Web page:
A well-documented and often suspenseful dramatization of American military engagement.

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THE NUKES OF OCTOBER

SECRET SORTIES OF AN AIR FORCE PHANTOM PILOT

A historical military thriller that follows the eventful career of an American fighter pilot during dangerous geopolitical times.

Pete O’Neil has always wanted to fly fighter planes. His father tries to recruit him to work in the family’s lumber business, but instead Pete goes to college on a swimming scholarship. From there, he enlists in the Air Force, as do his two closest friends, Sam and George. They all become pilots, and Pete, while serving as a flight instructor, is offered a special assignment to fly U-2 spy planes in 1957; he turns it down and instead flies top-secret reconnaissance missions over Cuba. (Later, he even speaks on the phone with President John F. Kennedy himself.) Eventually, he’s tasked with flying an F-4 in Vietnam, where he finally gets a taste of combat; he’s shot down during a mission with Col. Al Hawthorne, but the two manage to evade capture. Pete’s friend George, though, goes missing for months after his own plane is shot down. Pete’s wife, Trixie, a military contractor and photographer (whom he married in 1965), shows him aerial photographs that indicate that George may be alive somewhere in northwestern Vietnam. Pete is committed to finding Sam, although he struggles to find someone to officially authorize the search. Meanwhile, he’s tasked by President Lyndon Johnson to fly a very special mission over Hanoi. Bauer (Wakulla Bones, 2013, etc.) packs this historical novel with plenty of vividly described action, and his extraordinary knowledge of military aviation is constantly on display. Pete’s adventures follow the tumultuous arc of the second half of the 20th century, and after his adventures in Southeast Asia, he’s sent to work with the Royal Air Force in England, and he also gets to speak personally with Henry Kissinger and Richard Nixon. It’s implausible that a fighter pilot would have direct contact with any president, let alone a string of them; as a result, these scenes seem campy, rather than dramatic. Also, as excitingly rendered as the combat scenes are, the storyline between them is slow and sometimes wandering. Bauer’s unpredictable plot twists will keep readers engaged, though, as he paints an inspiring portrait of martial valor.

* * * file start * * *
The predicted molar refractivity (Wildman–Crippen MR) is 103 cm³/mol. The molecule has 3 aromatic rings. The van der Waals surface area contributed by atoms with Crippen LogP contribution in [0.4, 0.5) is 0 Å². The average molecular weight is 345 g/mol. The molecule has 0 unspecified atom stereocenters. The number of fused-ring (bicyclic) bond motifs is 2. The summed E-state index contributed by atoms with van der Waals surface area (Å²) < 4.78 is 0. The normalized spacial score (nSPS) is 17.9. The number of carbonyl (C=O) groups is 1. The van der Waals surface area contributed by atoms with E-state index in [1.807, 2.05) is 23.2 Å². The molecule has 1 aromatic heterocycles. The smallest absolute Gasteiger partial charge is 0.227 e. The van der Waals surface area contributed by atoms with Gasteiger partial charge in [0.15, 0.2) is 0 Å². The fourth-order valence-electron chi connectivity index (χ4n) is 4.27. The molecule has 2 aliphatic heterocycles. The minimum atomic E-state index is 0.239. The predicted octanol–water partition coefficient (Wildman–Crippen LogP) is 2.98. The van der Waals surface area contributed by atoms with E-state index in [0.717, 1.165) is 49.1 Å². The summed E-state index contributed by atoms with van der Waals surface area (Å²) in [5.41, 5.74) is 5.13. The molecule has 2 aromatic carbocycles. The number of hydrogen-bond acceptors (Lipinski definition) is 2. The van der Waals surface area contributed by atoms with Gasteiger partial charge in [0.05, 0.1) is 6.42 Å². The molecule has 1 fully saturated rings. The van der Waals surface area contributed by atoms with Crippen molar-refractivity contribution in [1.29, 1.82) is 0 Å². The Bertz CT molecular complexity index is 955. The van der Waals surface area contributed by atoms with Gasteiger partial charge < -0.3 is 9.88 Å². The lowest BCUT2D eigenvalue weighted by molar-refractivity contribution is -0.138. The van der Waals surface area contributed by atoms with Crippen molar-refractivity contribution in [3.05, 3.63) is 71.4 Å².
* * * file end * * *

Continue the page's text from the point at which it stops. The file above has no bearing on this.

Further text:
A well-documented and often suspenseful dramatization of American military engagement.

Pub Date: N/A

ISBN: N/A

Page Count: -

Publisher: Dog Ear Publisher

Review Posted Online: Feb. 13, 2017

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A tasty, if not always tasteful, tale of supernatural mayhem that fans of King and Crichton alike will enjoy.

DEVOLUTION

Are we not men? We are—well, ask Bigfoot, as Brooks does in this delightful yarn, following on his bestseller World War Z (2006).